In other words, the pension giant uses its shareholder voting clout to nudge management into being more responsible and providing more disclosure to company investors.

Other big pension funds in Canada appear to have much the same strategy.

Responsible investing catching on

A recent report from the Responsible Investment Association (RIA), a Canadian umbrella group that represents fund companies, financial institutions, asset managers, research firms and advisers who specialize in responsible investing, shows that most of Canada's biggest pension funds, including the CPPIB, now routinely report on their responsible investing activities. 

According to its data, the value of assets in Canada being managed using one or more responsible investing strategies increased to more than $1 trillion by the end of 2013. 

RIA chief executive Deb Abbey says the CPPIB's focus is mainly on shareholder engagement and proxy voting. She acknowledges that they have been "actively engaged" on a number of issues. "They do what they can do and ... what they can do is evolving at a pace," Abbey says.

Should they be doing more? "Absolutely," she tells CBC News. "All investors should use their rights as shareholders to reduce risk and increase shareholder and stakeholder value. The CPPIB has more resources to do that than most."

Abbey also notes that the Ontario government has brought in legislative changes that will require all pension plan administrators as of 2016 to spell out whether environmental, social and governance factors are taken into account in the plan's investment policies and procedures, and if so, how.

"This could be a game changer in Canada," she says.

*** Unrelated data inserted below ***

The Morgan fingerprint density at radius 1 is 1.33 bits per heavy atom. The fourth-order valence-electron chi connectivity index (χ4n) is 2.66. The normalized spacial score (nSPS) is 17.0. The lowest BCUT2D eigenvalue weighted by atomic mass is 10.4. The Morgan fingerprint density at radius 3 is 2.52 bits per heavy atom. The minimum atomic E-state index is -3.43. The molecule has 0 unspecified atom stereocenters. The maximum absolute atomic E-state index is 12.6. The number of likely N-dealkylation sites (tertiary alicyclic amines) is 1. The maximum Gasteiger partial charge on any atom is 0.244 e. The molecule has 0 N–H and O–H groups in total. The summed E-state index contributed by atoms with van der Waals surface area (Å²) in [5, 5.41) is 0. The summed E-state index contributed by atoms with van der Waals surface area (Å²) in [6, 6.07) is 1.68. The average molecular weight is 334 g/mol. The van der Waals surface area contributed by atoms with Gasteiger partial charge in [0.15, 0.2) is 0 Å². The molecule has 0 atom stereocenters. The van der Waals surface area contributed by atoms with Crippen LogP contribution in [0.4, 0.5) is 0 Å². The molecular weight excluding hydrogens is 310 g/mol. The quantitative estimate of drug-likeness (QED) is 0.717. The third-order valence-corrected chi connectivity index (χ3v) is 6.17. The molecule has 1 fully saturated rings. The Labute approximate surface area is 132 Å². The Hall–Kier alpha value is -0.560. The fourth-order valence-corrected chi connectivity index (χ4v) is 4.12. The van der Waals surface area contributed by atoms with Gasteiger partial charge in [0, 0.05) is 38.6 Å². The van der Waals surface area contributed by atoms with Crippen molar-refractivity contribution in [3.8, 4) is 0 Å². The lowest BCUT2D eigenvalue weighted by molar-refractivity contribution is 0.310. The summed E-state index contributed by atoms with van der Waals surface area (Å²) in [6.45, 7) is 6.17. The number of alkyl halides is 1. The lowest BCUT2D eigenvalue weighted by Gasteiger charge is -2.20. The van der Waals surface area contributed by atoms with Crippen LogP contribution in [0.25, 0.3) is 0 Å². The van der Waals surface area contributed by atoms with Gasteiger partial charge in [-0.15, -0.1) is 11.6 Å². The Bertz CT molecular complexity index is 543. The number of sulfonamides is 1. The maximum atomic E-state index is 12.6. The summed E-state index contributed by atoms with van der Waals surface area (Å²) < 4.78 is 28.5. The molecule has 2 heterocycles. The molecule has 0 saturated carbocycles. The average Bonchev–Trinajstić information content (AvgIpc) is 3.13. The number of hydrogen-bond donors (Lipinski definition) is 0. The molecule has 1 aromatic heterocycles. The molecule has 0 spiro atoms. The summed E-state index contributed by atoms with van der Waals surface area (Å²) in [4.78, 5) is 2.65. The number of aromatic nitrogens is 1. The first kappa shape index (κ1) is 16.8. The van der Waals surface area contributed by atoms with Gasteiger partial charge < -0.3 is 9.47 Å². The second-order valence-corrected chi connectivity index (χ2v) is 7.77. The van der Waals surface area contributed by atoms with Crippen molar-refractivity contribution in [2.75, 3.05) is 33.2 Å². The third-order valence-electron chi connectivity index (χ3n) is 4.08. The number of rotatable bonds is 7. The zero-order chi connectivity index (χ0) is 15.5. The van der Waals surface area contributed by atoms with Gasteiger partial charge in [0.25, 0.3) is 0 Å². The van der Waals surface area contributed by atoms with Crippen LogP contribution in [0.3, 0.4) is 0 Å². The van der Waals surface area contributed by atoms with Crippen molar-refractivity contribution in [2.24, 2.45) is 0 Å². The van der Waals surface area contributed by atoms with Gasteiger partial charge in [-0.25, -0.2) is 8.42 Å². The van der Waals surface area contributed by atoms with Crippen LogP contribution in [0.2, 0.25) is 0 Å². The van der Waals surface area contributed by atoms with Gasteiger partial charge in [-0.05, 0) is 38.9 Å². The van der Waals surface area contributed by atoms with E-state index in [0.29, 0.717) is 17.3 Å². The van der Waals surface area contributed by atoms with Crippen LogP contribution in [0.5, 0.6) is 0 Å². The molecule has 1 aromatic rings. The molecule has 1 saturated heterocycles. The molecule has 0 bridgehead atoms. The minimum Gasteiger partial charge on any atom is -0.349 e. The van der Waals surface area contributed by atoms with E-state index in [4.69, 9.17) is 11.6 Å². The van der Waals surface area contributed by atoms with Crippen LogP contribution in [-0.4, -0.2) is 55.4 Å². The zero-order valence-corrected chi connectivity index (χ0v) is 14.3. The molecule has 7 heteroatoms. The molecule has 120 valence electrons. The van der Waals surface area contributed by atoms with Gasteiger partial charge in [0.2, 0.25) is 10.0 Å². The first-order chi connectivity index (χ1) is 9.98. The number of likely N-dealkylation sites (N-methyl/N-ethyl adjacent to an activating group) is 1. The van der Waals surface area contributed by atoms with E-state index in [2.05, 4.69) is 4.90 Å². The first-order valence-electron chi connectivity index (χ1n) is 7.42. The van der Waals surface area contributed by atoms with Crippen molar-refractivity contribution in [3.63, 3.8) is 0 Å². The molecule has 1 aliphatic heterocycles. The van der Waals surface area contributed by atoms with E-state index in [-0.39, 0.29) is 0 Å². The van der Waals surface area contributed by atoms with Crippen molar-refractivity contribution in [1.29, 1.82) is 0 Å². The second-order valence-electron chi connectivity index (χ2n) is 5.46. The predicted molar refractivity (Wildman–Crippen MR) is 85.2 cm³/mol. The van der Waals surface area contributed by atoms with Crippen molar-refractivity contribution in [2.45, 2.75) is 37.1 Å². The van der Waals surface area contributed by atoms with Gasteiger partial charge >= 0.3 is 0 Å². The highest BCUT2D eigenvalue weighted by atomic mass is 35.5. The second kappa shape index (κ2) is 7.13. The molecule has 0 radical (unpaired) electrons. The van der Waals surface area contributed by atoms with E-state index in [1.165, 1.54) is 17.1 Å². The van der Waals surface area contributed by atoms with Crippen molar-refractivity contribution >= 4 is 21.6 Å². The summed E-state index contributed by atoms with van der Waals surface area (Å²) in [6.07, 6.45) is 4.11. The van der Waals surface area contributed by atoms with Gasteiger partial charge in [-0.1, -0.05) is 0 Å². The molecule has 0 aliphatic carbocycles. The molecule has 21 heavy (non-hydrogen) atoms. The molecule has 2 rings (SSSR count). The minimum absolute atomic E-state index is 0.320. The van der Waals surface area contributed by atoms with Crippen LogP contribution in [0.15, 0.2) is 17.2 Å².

Ethical accountability

The demand for such ethical accountability is growing. Last week, financial research company Morningstar announced it would launch the fund industry's first environmental, social, and governance scores for global mutual funds and exchange traded funds.

The scores will be based on ratings from Sustainalytics, an Amsterdam-based provider of ratings and research based on a variety of environmental, social and governance factors.

Sustainalytics' ratings rank 4,500 companies against their peers — a best-of-sector approach to rating their ethical behaviour. 

Why the growing interest in ethical accountability? It appears to pay dividends.

In Canada, the Jantzi Social Index, which tracks 60 Canadian companies that pass a number of environmental, social, and governance rating criteria, has outperformed the main Toronto Stock Exchange benchmark over the past one, three, five and 10 years. 

A 2015 study from the Harvard Business School found that "firms with good performance on material sustainability issues significantly outperform firms with poor performance on these issues."

The clear implication, the authors say, is that investments in companies that take sustainability or ESG issues seriously boost shareholder returns.


Types of responsible investing strategies:

  1. Positive or best-in-class screening.
  2. Negative or exclusionary screening.
  3. Environmental, social and corporate governance integration.
  4. Corporate engagement and shareholder action.
  5. Norms-based screening.
  6. Sustainability-themed investing.
  7. Impact investing.

Source: Responsible Investment Association